Slow Children Playing

Posted by jdg | Tuesday, August 23, 2011

There is a sign in our neighborhood that warns:


The other day we were walking the dog past that sign and my daughter casually mentioned that she doesn't like it. Sometimes I forget that she's old enough to be learning to read. "Why does it say that when we're not all slow?" she asked. "Gram's not slow. I'm actually quite fast."

What an adventure lies ahead for her, to discover and push the limits of what words can do. For now we're taking it slow.

* * * * *

We've been spending a week or so up north, staying in a rented cabin on the eastern shore of Lake Michigan. It's more than nice up here, but we could be in a yurt on the Mongolian permafrost for all that really matters: vacation means my kids see their mother all day, every day, and revel in it. We are in the same cabin we rented last year, a quiet place where it's easy to let the days slip away with the waves unscrolling on the sand. We've marveled at how big our kids have become, watching them in this place we were a year ago, at the edge of the water. What was his first word? we asked ourselves, but it was so long ago neither of us could remember. You must have written about it, she said, but I didn't think I had. By then this website was read by enough strangers I wasn't comfortable just noting such things down like it was some kind of baby book. Remember last year when we first got here, how he toddled towards the water asking us about the "scissors of gold"? We had no idea what he was talking about until he pointed at the blades of beach grass glowing in that last gasp of sunlight. I had almost forgotten. I'll write about that one, I said. I'll be damned if I forget his first metaphor.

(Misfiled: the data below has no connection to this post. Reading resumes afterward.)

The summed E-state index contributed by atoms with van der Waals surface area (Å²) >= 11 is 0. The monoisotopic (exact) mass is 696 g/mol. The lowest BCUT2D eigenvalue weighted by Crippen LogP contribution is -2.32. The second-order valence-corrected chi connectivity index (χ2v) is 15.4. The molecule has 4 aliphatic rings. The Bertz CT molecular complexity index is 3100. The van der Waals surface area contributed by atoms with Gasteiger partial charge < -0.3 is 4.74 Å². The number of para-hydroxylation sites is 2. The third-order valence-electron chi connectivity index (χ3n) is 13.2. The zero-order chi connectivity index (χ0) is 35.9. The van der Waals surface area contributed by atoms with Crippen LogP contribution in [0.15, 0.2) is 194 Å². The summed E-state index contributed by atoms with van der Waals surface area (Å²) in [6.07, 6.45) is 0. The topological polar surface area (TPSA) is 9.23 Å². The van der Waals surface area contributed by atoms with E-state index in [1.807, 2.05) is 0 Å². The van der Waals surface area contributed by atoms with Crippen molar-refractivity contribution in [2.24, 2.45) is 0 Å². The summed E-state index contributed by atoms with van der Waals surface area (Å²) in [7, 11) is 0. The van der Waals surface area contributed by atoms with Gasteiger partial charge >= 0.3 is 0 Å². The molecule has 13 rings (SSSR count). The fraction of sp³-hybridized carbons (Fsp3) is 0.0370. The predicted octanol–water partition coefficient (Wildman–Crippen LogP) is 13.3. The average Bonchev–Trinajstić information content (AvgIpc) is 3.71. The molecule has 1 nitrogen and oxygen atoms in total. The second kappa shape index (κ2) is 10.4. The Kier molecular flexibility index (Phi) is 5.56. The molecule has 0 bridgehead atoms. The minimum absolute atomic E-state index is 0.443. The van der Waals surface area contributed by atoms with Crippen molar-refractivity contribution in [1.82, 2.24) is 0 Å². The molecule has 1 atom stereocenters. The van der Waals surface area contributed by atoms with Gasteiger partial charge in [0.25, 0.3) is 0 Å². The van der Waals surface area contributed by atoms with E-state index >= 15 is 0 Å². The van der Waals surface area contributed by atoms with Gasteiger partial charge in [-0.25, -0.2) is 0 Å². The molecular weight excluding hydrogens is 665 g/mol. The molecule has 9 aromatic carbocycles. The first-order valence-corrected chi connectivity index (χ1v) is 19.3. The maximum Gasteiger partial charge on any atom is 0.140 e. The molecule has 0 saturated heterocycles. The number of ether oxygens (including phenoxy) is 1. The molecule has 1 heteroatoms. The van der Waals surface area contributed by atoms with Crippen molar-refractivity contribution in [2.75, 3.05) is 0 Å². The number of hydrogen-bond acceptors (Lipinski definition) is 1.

Fifteen minutes in the car with children fighting and my wife is daydreaming about desks and teleconferences, case files and quiet lunches. Reveling in their mother's attention often means more whining than usual, because they long ago learned that whining to me accomplishes little. Their mother has a softer heart, but a quicker temper. My son throws his shoe at his sister. She retaliates. Their mother warns: "If I was the type of mom who spanks I would so be spanking you right now!" This accomplishes the desired result, but leads to a series of endless queries and a six-year-old's speculation about the ineffectiveness of corporal punishment. You should have written more about all this crap too, my wife tells me, Otherwise we might forget and somehow think that parenting them was always fun and easy.